The DC Multiverse was born in September of 1961, with a story by Gardner Fox and Carmine Infantino called “The Flash of Two Worlds.” The Silver Age Flash (Barry Allen) vibrates his molecules and unwittingly ends up on Earth-2, inhabited by the Golden Age Flash (Jay Garrick) and the Justice Society of America. The twist on this was that in Barry Allen’s universe, Jay Garrick was the fictional comic book character on which he based his real-life super persona. So, what Barry thought was just a comic book was actually Jay’s reality. And meanwhile, here we were reading a comic book about this in our own dimension, the one we perceive as reality.
Things were already that meta in 1961.
The stories continued on like that, forming a convoluted tapestry of crossover events eventually termed the “Crisis on Multiple Earths” stories. But after 20 years of absurdist interdimensional gallivanting, the multiversal paradigm had grown bloated, labyrinthine, and utterly incomprehensible to just about everybody. In 1985, DC elected to essentially burn the cosmic house down with Crisis on Infinite Earths, a twelve-issue epic space opera that’d redfine superhero comics for decades.
Writer Marv Wolfman endeavored to both pay tribute to and annihilate 50 years of fictional history, skillfully concocting a frenzied cosmic apocalypse, a kind of kinetic eulogy that the Golden and Silver Ages of Comic Books deserved. It was an elegiac clusterfuck that witnessed the death of The Flash and Supergirl, two comic book characters that actually stayed dead for 20 years.
But the true achievement of the book is George Perez’s absolutely perfect pencils. Like no one else could, Perez constructed impossibly dense pages featuring dozens of characters. Each page contains enough action and story to fill out an entire issue, and by the end Perez had squeezed in literally every single DC comics character ever created.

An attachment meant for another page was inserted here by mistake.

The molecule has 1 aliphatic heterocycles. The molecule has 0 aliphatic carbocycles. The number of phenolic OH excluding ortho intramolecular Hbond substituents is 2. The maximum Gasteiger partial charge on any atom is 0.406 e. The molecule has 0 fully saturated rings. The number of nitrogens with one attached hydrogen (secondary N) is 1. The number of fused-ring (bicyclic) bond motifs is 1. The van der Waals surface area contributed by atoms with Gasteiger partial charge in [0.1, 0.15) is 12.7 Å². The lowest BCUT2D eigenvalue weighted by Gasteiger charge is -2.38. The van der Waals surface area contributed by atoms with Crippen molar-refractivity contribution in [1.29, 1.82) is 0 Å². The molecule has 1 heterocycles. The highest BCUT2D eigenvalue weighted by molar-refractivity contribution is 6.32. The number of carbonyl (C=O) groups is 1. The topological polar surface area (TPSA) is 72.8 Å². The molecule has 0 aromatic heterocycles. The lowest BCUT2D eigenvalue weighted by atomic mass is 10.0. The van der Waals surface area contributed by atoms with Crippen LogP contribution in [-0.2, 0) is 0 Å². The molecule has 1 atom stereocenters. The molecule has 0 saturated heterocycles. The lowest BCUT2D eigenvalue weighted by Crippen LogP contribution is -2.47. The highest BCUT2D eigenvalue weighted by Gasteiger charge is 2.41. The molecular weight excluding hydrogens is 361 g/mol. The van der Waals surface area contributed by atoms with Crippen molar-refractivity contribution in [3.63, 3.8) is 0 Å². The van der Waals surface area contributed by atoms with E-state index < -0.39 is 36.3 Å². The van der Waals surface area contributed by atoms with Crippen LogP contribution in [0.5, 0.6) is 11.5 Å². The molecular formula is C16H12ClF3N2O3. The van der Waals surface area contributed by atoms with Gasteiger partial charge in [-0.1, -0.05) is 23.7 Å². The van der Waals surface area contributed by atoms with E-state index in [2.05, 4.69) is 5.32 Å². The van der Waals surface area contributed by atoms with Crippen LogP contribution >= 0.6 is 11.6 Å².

Though much of Crisis may appear impenetrable to anyone less than erudite in Silver Age comics, it’s really a fantastic story. To this day, Crisis on Infinite Earths stands out as perhaps the most ambitious and superbly executed project in the history of superhero comics.
The new, leaner DCU was a darker one. By the early 1990’s, the conceptual legacies of Frank Miller and Alan Moore had firmly taken root at DC. A series of traumatic events peppered the post-Crisis landscape, including Batman’s paralyzation, Superman’s death, an infamously grisly murder of Green Lantern’s girlfriend, the disturbing events of Brad Meltzer’s divisive whodunit Identity Crisis, and eventually the ultimate moral transgression by Wonder Woman.
The depressive atmosphere had taken its toll emotionally on readers and creators alike, prompting Batman to tell Superman, “The last time you really inspired anyone was when you were dead.”
Cold, but all too true.
As a response to this, in 2007 Geoff Johns penned Infinite Crisis, a sequel to the original Crisis. Johns wrote a fun and thoughtful update that was well in tune with Wolfman’s original intentions, and Phil Jimenez produced pages of wonderfully detailed character clusters that made him a worthy successor to the thrilling busyness of Perez’s work.